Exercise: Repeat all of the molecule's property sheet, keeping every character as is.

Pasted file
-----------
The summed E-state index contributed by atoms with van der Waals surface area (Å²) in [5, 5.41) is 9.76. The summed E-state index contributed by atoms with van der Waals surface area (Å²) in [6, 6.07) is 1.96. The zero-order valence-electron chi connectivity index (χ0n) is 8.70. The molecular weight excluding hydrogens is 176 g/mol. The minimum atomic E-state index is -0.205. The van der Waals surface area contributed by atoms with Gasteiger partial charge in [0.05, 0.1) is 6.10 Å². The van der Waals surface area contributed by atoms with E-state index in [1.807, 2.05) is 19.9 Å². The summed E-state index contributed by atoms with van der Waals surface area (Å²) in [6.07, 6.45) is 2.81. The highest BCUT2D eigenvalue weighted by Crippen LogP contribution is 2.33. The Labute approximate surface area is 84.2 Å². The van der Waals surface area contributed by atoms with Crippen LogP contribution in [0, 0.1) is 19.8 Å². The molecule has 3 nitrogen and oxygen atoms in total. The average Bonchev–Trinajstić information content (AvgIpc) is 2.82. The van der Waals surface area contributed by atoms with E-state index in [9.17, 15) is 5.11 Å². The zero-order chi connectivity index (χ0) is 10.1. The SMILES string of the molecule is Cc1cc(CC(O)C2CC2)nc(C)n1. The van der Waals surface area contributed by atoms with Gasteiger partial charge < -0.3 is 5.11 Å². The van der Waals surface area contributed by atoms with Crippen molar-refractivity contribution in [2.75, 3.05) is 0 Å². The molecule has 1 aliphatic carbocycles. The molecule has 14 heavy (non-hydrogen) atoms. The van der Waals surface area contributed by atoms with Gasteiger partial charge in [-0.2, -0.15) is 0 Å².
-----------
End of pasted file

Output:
The summed E-state index contributed by atoms with van der Waals surface area (Å²) in [5, 5.41) is 9.76. The summed E-state index contributed by atoms with van der Waals surface area (Å²) in [6, 6.07) is 1.96. The zero-order valence-electron chi connectivity index (χ0n) is 8.70. The molecular weight excluding hydrogens is 176 g/mol. The minimum atomic E-state index is -0.205. The van der Waals surface area contributed by atoms with Gasteiger partial charge in [0.05, 0.1) is 6.10 Å². The van der Waals surface area contributed by atoms with E-state index in [1.807, 2.05) is 19.9 Å². The summed E-state index contributed by atoms with van der Waals surface area (Å²) in [6.07, 6.45) is 2.81. The highest BCUT2D eigenvalue weighted by Crippen LogP contribution is 2.33. The Labute approximate surface area is 84.2 Å². The van der Waals surface area contributed by atoms with Crippen LogP contribution in [0, 0.1) is 19.8 Å². The molecule has 3 nitrogen and oxygen atoms in total. The average Bonchev–Trinajstić information content (AvgIpc) is 2.82. The van der Waals surface area contributed by atoms with E-state index in [9.17, 15) is 5.11 Å². The zero-order chi connectivity index (χ0) is 10.1. The SMILES string of the molecule is Cc1cc(CC(O)C2CC2)nc(C)n1. The van der Waals surface area contributed by atoms with Gasteiger partial charge < -0.3 is 5.11 Å². The van der Waals surface area contributed by atoms with Crippen molar-refractivity contribution in [2.75, 3.05) is 0 Å². The molecule has 1 aliphatic carbocycles. The molecule has 14 heavy (non-hydrogen) atoms. The van der Waals surface area contributed by atoms with Gasteiger partial charge in [-0.2, -0.15) is 0 Å².